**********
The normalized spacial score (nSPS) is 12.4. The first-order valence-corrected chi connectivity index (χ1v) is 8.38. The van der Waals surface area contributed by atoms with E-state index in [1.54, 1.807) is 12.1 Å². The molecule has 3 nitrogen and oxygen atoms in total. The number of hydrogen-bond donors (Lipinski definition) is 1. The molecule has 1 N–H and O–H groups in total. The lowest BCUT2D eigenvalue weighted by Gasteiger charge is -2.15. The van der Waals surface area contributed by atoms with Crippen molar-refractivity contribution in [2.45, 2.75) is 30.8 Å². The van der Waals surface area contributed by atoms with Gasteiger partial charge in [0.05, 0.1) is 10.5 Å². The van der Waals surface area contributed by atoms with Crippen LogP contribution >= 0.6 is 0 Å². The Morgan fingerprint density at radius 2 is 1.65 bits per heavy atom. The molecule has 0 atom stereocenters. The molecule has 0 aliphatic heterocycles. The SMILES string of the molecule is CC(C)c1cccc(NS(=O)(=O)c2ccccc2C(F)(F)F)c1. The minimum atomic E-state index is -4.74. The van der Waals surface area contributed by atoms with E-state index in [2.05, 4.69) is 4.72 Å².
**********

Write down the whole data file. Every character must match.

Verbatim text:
The normalized spacial score (nSPS) is 12.4. The first-order valence-corrected chi connectivity index (χ1v) is 8.38. The van der Waals surface area contributed by atoms with E-state index in [1.54, 1.807) is 12.1 Å². The molecule has 3 nitrogen and oxygen atoms in total. The number of hydrogen-bond donors (Lipinski definition) is 1. The molecule has 1 N–H and O–H groups in total. The lowest BCUT2D eigenvalue weighted by Gasteiger charge is -2.15. The van der Waals surface area contributed by atoms with Crippen molar-refractivity contribution in [2.45, 2.75) is 30.8 Å². The van der Waals surface area contributed by atoms with Gasteiger partial charge in [0.05, 0.1) is 10.5 Å². The van der Waals surface area contributed by atoms with Crippen LogP contribution >= 0.6 is 0 Å². The Morgan fingerprint density at radius 2 is 1.65 bits per heavy atom. The molecule has 0 atom stereocenters. The molecule has 0 aliphatic heterocycles. The SMILES string of the molecule is CC(C)c1cccc(NS(=O)(=O)c2ccccc2C(F)(F)F)c1. The minimum atomic E-state index is -4.74. The van der Waals surface area contributed by atoms with E-state index in [2.05, 4.69) is 4.72 Å².